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Publication numberUS5909121 A
Publication typeGrant
Application numberUS 08/874,821
Publication dateJun 1, 1999
Filing dateJun 13, 1997
Priority dateJan 24, 1996
Fee statusPaid
Also published asUS5961728, US6130545, WO1997027489A1
Publication number08874821, 874821, US 5909121 A, US 5909121A, US-A-5909121, US5909121 A, US5909121A
InventorsDavid Kerry Kiser, Robert J. Hyatt
Original AssigneeIntel Corporation
Export CitationBiBTeX, EndNote, RefMan
External Links: USPTO, USPTO Assignment, Espacenet
Method and apparatus for scrubbing the bond pads of an integrated circuit during wafer sort
US 5909121 A
Abstract
A method and apparatus for electrically coupling the bond pads of an integrated circuit to a tester using a probe card having a biasing element supporting a plurality of tests probes. In one embodiment, the method includes the steps of placing the test probes in contact with the bond pads and providing a vibrational movement to the biasing element such that the test probes move relative to the bond pads and such that the test probes remove an electrically non-conductive material on the surface of the bond pads to establish an electrical connection between the test probes and the bond pads.
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Claims(10)
What is claimed is:
1. An improved method for electrically coupling the bond pads of an integrated circuit to a tester using a probe card having a plurality of test probes, said method comprising the steps of:
a) placing said integrated circuit on a holder of an assembly, wherein the assembly also includes a base connected to said holder by a piezoelectric actuator, and a positioning stage providing support for said base;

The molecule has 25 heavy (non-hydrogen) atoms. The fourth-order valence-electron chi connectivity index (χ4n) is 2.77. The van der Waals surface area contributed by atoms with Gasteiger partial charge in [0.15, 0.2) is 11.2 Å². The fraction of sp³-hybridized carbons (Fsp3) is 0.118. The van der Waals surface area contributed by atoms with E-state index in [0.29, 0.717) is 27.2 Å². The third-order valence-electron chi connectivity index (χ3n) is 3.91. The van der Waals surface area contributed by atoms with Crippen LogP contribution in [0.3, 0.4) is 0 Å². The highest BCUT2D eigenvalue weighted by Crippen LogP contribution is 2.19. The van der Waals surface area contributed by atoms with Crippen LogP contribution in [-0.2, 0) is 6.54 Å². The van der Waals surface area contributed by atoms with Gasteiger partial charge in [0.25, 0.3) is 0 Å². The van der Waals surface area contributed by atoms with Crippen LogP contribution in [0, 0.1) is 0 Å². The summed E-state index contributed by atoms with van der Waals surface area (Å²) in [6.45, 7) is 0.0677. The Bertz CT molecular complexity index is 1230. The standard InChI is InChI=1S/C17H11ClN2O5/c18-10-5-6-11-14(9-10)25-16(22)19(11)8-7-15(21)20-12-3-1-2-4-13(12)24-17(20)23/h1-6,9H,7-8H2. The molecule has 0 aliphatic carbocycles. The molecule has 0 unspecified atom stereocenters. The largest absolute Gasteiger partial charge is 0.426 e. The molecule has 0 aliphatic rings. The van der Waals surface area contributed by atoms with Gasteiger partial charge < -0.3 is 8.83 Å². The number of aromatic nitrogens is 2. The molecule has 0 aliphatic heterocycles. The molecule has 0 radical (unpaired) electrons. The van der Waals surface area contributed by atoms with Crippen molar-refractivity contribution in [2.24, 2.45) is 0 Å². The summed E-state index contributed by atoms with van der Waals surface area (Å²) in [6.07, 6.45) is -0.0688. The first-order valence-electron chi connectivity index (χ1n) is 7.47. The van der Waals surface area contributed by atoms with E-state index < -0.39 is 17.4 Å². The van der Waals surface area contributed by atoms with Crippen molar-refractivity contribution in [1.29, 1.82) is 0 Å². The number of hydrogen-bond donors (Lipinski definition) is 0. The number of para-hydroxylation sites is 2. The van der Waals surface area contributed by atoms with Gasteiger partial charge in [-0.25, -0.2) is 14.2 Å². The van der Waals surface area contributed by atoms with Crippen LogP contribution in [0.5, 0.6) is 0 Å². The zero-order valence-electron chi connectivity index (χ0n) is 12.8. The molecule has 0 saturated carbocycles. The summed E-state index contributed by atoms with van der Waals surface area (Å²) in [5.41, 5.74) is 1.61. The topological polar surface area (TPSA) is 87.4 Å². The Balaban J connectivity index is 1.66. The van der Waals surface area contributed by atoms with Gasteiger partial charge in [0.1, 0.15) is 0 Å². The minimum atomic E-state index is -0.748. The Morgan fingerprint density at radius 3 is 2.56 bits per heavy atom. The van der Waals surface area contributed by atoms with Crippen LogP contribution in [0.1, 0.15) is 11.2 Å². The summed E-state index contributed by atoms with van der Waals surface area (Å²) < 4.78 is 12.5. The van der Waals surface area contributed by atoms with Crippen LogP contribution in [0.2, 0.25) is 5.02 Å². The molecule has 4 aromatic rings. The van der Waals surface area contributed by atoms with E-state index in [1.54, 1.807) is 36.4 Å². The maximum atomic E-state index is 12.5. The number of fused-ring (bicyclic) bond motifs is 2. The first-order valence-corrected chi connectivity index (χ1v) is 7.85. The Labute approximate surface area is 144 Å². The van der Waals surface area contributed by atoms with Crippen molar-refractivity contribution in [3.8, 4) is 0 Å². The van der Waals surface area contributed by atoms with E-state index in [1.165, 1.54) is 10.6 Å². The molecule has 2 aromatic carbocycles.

b) placing said test probes in contact with said bond pads of said integrated circuit; and
c) enabling the piezoelectric actuator to provide a horizontal movement to said holder such that said holder moves said integrated circuit relative to said test probes, wherein in response to said horizontal movement said test probes pierce an electrical insulation layer on said bond pads to establish an electrical connection between said test probes and said bond pads.
2. An improved handler for positioning the bond pads of an integrated circuit in intimate contact with the test probes of a probe card, said handler comprising:
a platform having a top for holding said integrated circuit;
means for positioning said platform such that said test probes of said probe card make intimate contact with said bond pads;
an actuator coupled to said platform such that when the actuator is activated said integrated circuit moves horizontally relative to said test probes such that said test probes pierce an electrically non-conductive layer on said bond pads when said test probes and said bond pads make intimate contact.
3. The handler of claim 2 wherein said platform includes a vacuum chuck.
4. The handler of claim 2 wherein said actuator assembly includes a piezoelectric actuator.
5. A handler assembly for positioning bond pads of an integrated circuit in intimate contact with test probes of a probe card, said handler comprising:
a platform for holding said integrated circuit;
an actuator assembly connected to said platform;
a base connected to said actuator assembly;
a positioning stage coupled to said base, said positioning stage for positioning the platform in an X-Y plane such that when said platform is raised the bond pads make intimate contact with the test probes, wherein the actuator assembly is activated when the bond pads make intimate contact with the test probes such that the platform vibrates the integrated circuit relative to the base and independent of the positioning stage, and wherein the actuator assembly vibrates the platform in the X-Y plane.